【Soft Matter Lecture148】Liquid-liquid phase separation mediated self-assembly of bioinspired peptides and proteins



Liquid-liquid phase separation (LLPS) emerges as a powerful strategy for orchestrating the assembly of peptides and proteins with precision. A prime illustration of this is found in our investigation into mussel-inspired wet adhesives. Marine mussels exhibit remarkable underwater adhesion capabilities, attributed to the secretion of mussel foot proteins (Mfps) that undergo coacervation or LLPS. Despite their effectiveness, the molecular underpinnings of Mfps' phase separation remain elusive. Our findings reveal that a peptide, GK-16*, modeled after the primary adhesive protein Mfp-5, readily forms coacervates under marine conditions. Through molecular dynamics simulations and targeted point mutation studies, we identified that the hydrogen-bonding interactions facilitated by Dopa and Gly residues are crucial for coacervation. Interestingly, we can modulate the characteristics of GK-16* coacervates by adjusting the solution's pH and salt concentration, thereby altering the electrostatic and hydrogen-bonding dynamics. Our second example delves into a self-assembly system inspired by insect cuticular proteins (ICPs). In a mixed solvent of water and acetone, these peptides can self-assemble into hollow nano-capsules driven by LLPS. Biochemical analyses indicate a transition of ICPs into a beta-sheet configuration during assembly, a critical step for the formation of nano-capsules.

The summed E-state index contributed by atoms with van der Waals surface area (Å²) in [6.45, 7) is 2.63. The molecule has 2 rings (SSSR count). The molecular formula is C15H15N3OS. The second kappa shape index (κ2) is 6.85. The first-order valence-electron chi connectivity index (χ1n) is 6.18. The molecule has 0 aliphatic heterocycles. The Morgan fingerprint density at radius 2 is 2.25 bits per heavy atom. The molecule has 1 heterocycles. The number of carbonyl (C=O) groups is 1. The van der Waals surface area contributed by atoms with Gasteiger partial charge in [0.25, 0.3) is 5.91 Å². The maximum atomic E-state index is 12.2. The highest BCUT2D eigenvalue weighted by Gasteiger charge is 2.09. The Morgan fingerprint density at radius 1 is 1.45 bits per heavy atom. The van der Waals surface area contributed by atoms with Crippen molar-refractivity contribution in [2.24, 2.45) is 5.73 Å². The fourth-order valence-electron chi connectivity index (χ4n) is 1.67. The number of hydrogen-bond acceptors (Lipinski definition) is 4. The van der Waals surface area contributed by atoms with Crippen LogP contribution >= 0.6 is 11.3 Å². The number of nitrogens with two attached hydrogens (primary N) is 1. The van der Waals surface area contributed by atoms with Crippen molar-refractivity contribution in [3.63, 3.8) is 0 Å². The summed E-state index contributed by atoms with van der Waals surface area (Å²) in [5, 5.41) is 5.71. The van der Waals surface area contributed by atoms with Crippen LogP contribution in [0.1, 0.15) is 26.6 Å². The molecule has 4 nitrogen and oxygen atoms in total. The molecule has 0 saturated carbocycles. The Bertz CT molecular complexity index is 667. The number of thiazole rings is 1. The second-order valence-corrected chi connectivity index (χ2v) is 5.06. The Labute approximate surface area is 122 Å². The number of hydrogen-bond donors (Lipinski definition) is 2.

Jing Yu is an Associate Professor in the School of Materials Science and Engineering at Nanyang Technological University (NTU), Singapore. He earned his Ph.D. in Chemical Engineering in 2012 from the University of California, Santa Barbara with Prof Jacob Israelachvili, followed by a postdoc at Caltech and a postdoc at the University of Chicago. In 2017, he became an Assistant Professor at NTU. His research interests lie in the characterization of dynamic properties of biological and bio-inspired materials with hierarchical structures. He aspires to gain molecular-level control of soft materials, enabling him to design integrated, multifunctional materials and interfaces.